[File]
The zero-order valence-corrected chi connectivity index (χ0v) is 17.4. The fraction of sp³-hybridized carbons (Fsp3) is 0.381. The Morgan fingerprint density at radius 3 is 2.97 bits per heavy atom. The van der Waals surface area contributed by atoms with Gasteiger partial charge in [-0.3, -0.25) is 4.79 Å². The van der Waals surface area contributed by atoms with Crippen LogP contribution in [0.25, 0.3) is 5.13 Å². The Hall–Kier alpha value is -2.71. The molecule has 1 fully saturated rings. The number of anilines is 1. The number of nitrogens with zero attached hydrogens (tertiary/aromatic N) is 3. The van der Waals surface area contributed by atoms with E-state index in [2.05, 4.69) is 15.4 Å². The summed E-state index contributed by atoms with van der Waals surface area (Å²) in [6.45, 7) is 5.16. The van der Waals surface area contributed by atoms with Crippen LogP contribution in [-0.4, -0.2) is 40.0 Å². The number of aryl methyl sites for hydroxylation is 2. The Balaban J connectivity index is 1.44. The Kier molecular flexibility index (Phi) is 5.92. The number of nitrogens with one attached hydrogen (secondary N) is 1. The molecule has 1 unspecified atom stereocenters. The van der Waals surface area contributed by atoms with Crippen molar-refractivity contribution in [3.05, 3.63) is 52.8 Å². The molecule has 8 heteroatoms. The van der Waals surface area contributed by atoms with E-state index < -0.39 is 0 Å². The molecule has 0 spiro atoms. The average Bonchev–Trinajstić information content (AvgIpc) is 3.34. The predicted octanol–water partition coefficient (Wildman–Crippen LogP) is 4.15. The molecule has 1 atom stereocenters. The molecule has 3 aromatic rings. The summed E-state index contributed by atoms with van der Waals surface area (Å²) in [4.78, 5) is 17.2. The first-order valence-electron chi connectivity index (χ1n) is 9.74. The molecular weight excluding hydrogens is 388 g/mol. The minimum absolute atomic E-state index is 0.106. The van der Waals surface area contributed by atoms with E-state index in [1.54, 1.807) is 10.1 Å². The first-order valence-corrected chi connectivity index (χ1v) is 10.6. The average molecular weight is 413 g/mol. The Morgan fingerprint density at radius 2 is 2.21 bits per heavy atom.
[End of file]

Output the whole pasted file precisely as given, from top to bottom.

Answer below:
The zero-order valence-corrected chi connectivity index (χ0v) is 17.4. The fraction of sp³-hybridized carbons (Fsp3) is 0.381. The Morgan fingerprint density at radius 3 is 2.97 bits per heavy atom. The van der Waals surface area contributed by atoms with Gasteiger partial charge in [-0.3, -0.25) is 4.79 Å². The van der Waals surface area contributed by atoms with Crippen LogP contribution in [0.25, 0.3) is 5.13 Å². The Hall–Kier alpha value is -2.71. The molecule has 1 fully saturated rings. The number of anilines is 1. The number of nitrogens with zero attached hydrogens (tertiary/aromatic N) is 3. The van der Waals surface area contributed by atoms with E-state index in [2.05, 4.69) is 15.4 Å². The summed E-state index contributed by atoms with van der Waals surface area (Å²) in [6.45, 7) is 5.16. The van der Waals surface area contributed by atoms with Crippen LogP contribution in [-0.4, -0.2) is 40.0 Å². The number of aryl methyl sites for hydroxylation is 2. The Balaban J connectivity index is 1.44. The Kier molecular flexibility index (Phi) is 5.92. The number of nitrogens with one attached hydrogen (secondary N) is 1. The molecule has 1 unspecified atom stereocenters. The van der Waals surface area contributed by atoms with Crippen molar-refractivity contribution in [3.05, 3.63) is 52.8 Å². The molecule has 8 heteroatoms. The van der Waals surface area contributed by atoms with E-state index < -0.39 is 0 Å². The molecule has 0 spiro atoms. The average Bonchev–Trinajstić information content (AvgIpc) is 3.34. The predicted octanol–water partition coefficient (Wildman–Crippen LogP) is 4.15. The molecule has 1 atom stereocenters. The molecule has 3 aromatic rings. The summed E-state index contributed by atoms with van der Waals surface area (Å²) in [4.78, 5) is 17.2. The first-order valence-electron chi connectivity index (χ1n) is 9.74. The molecular weight excluding hydrogens is 388 g/mol. The minimum absolute atomic E-state index is 0.106. The van der Waals surface area contributed by atoms with E-state index in [1.54, 1.807) is 10.1 Å². The first-order valence-corrected chi connectivity index (χ1v) is 10.6. The average molecular weight is 413 g/mol. The Morgan fingerprint density at radius 2 is 2.21 bits per heavy atom.